Ideology and the Conservative Party, 1997–2001
Mark Garnett

control (see Chapter 3). In short, compared to the experience of previous parties after their eviction from office, the post-1997 Conservatives were remarkably united in their approach to economic questions. Those searching for divisions within the party on fundamental principles, concerning human nature and the proper role of government, have to look elsewhere. It might be argued that commentators on ideology have placed excessive emphasis on economic ideas in the past, and that issues such as law and order and personal morality have always given a more reliable

in The Conservatives in Crisis
Open Access (free)
Kevin Harrison and Tony Boyd

-first-century social and economic conditions. Turning to the wide-ranging form of political thought known as anarchism, we discuss anarchist views of human nature, the state, liberty and equality, and economic life. The chapter ends with a critique of anarchism and some thoughts as to its relevance to modern politics. POINTS TO CONSIDER Is Marxism correct in identifying class as the most important form of

in Understanding political ideas and movements
The dualist and complex role of the state in Spanish labour and employment relations in an age of ‘flexibility’
Miguel Martínez Lucio

, 2008; Jessop, 2002: 42; for a further discussion, see MacKenzie and Martínez Lucio, 2014). To this extent, the question of coordination of such levels and different approaches in public policy and state agencies politically and organisationally is one we need to be alert to (Crouch, 1993). What is more, the state intervenes not just in social spaces but also in ideological ones where specific issues, sensibilities and even national debates develop and configure the nature and impact of state policies (Locke and Thelen, 2006). Within these social and ideological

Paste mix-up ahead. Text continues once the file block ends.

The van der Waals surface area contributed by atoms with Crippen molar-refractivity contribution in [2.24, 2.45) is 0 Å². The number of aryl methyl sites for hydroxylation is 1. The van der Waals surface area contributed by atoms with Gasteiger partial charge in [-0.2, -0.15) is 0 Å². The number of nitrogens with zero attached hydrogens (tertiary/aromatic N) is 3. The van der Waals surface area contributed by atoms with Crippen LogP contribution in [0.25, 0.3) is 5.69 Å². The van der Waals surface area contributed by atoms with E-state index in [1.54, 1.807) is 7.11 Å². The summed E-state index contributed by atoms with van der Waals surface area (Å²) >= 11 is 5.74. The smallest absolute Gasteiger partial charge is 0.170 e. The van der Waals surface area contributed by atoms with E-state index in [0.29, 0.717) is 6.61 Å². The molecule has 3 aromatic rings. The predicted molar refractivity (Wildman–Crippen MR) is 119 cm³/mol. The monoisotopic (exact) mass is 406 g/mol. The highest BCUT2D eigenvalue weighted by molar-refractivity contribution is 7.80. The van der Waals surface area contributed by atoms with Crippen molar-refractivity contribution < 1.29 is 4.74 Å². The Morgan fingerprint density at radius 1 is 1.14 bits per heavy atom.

in Making work more equal
Open Access (free)
War economies, peace economies and transformation
Jenny H. Peterson

actors to instigate, participate in or prolong violence or where profits from the trade of resources acts primarily as a source of funding for ongoing political struggles (though these two functions can exist simultaneously or become more and less dominant throughout the course of a conflict). The trade of a commodity or an economic exchange may not be the sole cause of conflict, but does become a fundamental part of the conflict dynamic, impacting the nature and/or trajectory of political violence. In this sense, war economies do not simply refer to the state of an

in Building a peace economy?
Open Access (free)
Amikam Nachmani

nature of American–Turkish relations as a whole. Despite its disapproval of Turkey’s human rights policies, Washington, for whom Turkey in the 1990s was as important an ally as it had been in the days of the cold war, did not let its, often justified, reproofs stand in the way of close cooperation with Ankara. In like manner, Turkey, though often exasperated with United States’, to its mind, selfish and myopic policies, nevertheless continued to collaborate closely with Washington. Situated in a dangerous region and surrounded by potential foes, Ankara knew that it

in Turkey: facing a new millennium
Open Access (free)
Sara Haslam